After 9/11 the insidious pessimists like Dr. Grant Jeffrey, a prominent teacher of Biblical prophesies, tried to exaggerate the power of Islamic fanatics and proclaim that the terrorist actions are the necessary indications of triumphant return of Jesus Christ to establish the kingdom of God upon earth. This is a quote from his Website, "The strategic goal of Islamic terrorists is nothing less than the annihilation of Judeo-Christian Western civilization." But, he reminds the Christians around the world that “these remarkable prophetic events are unmistakable signs of the soon coming of our Messiah to set up His eternal kingdom of righteousness on earth forever. While we are naturally filled with concern for the physical safety of our family, ourselves, and our nations, we need to realize that a time of unparalleled troubles was prophesied to occur throughout the globe in the time preceding the glorious and triumphant return of Christ as King of Kings and Lord of Hosts”.
Realizing that the number of extremists is very small, the great majority of Muslims does not support them, share their ideology, or even sympathize with them. The danger they may pose to the United States, however, has been always inflated by many including some politicians to legitimize their unrealistic theory that Islam is a credible threat to the West in general and to the US in particular. Therefore, we have to deal with it forcefully and promptly. Dr. Jeffrey continues to profess that the crisis in Middle East must be utilized by the US to create an atmosphere conducive to the world government which is the groundwork to the second coming of Jesus and the establishment of his kingdom.
Thus far, the so called war on terrorism has not produced the ideal outcome the Bush Administration had hoped for. Administration officials believe that any back down such as the partial withdrawal of US troops out of Iraq may be construed as defeat and will embolden the extremists. Therefore, the US has to continue for as long as necessary at whatever cost. In his speech in 9/07, Bush stated that further terrorist attacks are invited by the perception of weakness; a show of force is needed to minimize such attacks. I believe such argument is fallacious at best. The terrorists do not attack the US because they think the US is weak or strong. On the contrary this mentality may provoke more attacks.
I believed Bush has acted like a musician blowing his trumpet loudly but from the wrong side. To treat the terrorism, first we need to know who they are and what inspire them to engage in or to commit the acts of terrorism. In other words, to cure a problem, you need to explore the causes and treat them not the symptoms of the problem. Terrorism is a symptom of much deeper problems driving some Muslims into despair and anger, and taking revenge out of desperation. We want to make sure the sources of terrorism do not remain undetected or untreated.
I don’t believe in the notion that the perception of weak American bolsters terrorism or make extremists bolder. First we need to define what do we mean by A stronger America; economically, militarily, or morally. When it comes to the strong and ruthless response to so called terrorism, Israel is the Oscar winner. Does that mean that Israel has been immune to such attacks? of course not. There are almost daily deadly attacks against her. Israel’s long term experience shows that bullying and the use of force does not work. It is, on the contrary, counterproductive. Imposition and the use of force make people, resentful, defensive, and more determined. What makes extremists more determined is not the perception of strength or weakness. It is their judgment about how Muslims are treated by the US; it is the US policy of double standard and, it is the US politicians saying something in public and acting differently behind the curtain.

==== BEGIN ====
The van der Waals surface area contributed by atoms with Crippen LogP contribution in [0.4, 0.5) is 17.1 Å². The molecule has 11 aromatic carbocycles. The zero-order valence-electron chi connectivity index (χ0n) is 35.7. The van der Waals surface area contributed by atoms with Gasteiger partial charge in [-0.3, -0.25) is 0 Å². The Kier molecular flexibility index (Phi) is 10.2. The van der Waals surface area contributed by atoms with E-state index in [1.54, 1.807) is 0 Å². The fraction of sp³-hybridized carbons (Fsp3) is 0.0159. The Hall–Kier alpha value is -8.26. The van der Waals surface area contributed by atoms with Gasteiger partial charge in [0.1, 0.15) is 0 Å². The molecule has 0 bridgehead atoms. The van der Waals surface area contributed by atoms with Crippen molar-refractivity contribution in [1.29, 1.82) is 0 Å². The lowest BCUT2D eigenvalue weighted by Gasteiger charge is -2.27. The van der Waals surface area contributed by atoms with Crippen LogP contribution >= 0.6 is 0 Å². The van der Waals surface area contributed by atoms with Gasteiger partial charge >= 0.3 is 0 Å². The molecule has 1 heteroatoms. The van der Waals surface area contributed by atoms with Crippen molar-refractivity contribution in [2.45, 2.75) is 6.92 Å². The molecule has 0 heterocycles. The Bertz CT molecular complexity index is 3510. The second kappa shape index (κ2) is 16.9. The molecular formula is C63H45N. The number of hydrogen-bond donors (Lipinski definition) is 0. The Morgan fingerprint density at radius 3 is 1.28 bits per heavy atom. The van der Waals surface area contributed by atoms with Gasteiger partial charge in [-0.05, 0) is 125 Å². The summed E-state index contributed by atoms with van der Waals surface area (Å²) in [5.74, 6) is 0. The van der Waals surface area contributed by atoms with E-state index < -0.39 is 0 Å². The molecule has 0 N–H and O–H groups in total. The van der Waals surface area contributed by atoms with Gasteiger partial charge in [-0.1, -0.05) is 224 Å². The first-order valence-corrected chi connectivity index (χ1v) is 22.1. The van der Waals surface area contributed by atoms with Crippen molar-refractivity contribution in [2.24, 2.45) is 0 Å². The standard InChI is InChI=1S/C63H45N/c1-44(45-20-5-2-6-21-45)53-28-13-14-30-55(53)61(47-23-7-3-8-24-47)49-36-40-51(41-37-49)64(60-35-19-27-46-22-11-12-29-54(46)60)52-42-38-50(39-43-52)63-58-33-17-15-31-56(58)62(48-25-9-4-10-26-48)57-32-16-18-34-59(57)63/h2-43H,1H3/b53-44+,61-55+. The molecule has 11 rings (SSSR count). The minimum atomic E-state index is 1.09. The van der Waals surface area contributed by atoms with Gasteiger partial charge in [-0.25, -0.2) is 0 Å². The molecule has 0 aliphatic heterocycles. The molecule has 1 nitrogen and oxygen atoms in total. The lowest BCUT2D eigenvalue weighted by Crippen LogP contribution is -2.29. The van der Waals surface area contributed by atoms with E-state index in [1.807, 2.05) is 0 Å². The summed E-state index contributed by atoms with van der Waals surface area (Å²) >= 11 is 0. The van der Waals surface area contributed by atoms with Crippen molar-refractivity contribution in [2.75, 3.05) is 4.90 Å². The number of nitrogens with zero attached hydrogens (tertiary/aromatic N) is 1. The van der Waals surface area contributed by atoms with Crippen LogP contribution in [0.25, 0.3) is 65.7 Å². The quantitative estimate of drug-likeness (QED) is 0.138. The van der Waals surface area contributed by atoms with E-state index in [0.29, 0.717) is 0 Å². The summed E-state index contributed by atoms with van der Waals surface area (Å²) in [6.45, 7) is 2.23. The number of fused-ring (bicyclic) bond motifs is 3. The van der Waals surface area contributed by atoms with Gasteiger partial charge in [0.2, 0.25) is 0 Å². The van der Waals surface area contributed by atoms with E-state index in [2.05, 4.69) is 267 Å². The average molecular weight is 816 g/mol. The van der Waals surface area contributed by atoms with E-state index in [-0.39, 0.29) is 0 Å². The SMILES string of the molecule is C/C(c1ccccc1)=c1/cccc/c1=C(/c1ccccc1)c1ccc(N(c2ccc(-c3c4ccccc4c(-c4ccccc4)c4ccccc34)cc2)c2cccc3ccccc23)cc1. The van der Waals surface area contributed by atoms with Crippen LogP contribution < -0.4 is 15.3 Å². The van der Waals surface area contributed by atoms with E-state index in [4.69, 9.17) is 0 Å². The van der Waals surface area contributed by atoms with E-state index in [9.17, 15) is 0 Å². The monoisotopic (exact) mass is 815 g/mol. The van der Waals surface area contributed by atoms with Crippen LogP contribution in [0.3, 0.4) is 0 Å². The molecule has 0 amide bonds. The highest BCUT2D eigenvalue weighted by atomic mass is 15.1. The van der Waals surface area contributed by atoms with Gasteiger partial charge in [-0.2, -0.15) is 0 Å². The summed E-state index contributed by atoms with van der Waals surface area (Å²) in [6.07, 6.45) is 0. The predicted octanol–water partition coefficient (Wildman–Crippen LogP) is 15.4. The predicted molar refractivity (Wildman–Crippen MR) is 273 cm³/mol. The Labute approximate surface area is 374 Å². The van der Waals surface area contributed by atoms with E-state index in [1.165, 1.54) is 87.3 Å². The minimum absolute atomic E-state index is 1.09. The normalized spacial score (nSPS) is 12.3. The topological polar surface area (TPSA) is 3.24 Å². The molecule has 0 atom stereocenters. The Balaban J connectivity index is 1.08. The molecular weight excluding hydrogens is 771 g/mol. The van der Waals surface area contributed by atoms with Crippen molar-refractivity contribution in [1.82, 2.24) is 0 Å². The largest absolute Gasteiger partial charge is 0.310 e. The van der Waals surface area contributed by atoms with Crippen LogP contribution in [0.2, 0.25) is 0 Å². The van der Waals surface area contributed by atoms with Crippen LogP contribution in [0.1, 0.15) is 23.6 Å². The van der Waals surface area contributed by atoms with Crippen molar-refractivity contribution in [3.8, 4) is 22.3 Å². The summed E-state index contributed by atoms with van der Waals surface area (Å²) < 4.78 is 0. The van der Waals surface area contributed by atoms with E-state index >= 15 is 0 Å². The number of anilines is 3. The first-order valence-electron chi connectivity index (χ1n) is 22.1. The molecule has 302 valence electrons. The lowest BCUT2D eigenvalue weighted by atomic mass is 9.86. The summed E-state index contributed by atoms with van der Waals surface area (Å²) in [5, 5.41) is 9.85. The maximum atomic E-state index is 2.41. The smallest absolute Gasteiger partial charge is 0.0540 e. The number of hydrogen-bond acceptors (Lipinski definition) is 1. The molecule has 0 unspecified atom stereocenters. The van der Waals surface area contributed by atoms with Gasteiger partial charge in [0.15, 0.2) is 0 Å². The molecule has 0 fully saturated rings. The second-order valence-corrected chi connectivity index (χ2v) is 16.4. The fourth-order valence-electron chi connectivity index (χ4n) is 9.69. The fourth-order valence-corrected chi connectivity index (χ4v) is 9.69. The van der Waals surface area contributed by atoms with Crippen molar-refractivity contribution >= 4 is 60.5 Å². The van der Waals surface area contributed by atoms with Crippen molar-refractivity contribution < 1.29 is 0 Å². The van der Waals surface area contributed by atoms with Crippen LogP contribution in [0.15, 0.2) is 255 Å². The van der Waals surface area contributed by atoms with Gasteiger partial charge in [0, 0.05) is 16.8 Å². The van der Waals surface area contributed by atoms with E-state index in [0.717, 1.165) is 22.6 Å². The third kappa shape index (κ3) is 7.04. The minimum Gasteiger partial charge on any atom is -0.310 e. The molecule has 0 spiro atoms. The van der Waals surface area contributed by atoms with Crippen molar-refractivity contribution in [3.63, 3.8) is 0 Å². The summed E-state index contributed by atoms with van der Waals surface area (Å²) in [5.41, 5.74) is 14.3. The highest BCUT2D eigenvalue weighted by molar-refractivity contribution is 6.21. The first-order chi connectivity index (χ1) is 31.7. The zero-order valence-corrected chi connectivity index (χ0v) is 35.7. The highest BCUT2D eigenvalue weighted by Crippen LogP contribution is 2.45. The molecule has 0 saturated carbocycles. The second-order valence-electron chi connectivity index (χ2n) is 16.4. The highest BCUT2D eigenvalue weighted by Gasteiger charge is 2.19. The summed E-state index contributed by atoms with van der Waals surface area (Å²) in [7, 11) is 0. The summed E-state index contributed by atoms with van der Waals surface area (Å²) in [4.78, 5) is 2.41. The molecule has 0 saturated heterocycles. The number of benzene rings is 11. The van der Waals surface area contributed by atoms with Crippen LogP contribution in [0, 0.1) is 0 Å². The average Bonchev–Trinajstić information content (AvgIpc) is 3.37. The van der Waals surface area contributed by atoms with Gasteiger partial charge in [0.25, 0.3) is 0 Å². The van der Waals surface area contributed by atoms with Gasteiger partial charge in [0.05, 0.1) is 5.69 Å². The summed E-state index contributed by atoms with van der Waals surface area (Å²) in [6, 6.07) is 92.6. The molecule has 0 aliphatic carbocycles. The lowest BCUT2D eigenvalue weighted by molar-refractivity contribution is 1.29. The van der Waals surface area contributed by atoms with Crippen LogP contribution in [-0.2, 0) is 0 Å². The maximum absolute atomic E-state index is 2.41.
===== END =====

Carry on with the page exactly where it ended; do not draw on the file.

Bush’s failed attempt, to bring stability, democracy, and freedom to Iraq should make us think and to start an impartial inquiry about what went wrong? Did war with Iraq weaken terrorism? Does the US have now more or less friends throughout the world? Has the position of the US in international community weakened or strengthened? Is anti-American feeling around the world stronger or weaker? Are we better off economically, and otherwise, now?
There are some lessons we have learned deplorably in a very costly way:
1. The fact that the US has enormous military and economic power does not mean that it should undermine the sovereignty of other nations and invade a country on the whim of the administration. In the world of increasing interconnectedness, unilateral foreign policy does not work. US cannot establish the criteria for invading other countries. The UN should have that authority.
2. The doctrine of preemptive strike based on inaccurate, or deliberately falsified intelligence has cost the US government its creditability and its truthfulness.
3. War is not an economic enterprise. War is not a hostile take-over of a country for economic gains. It should be just and reasonable
4. The aftermath of war must be carefully studied. War should not create what it intended to promote or to prevent.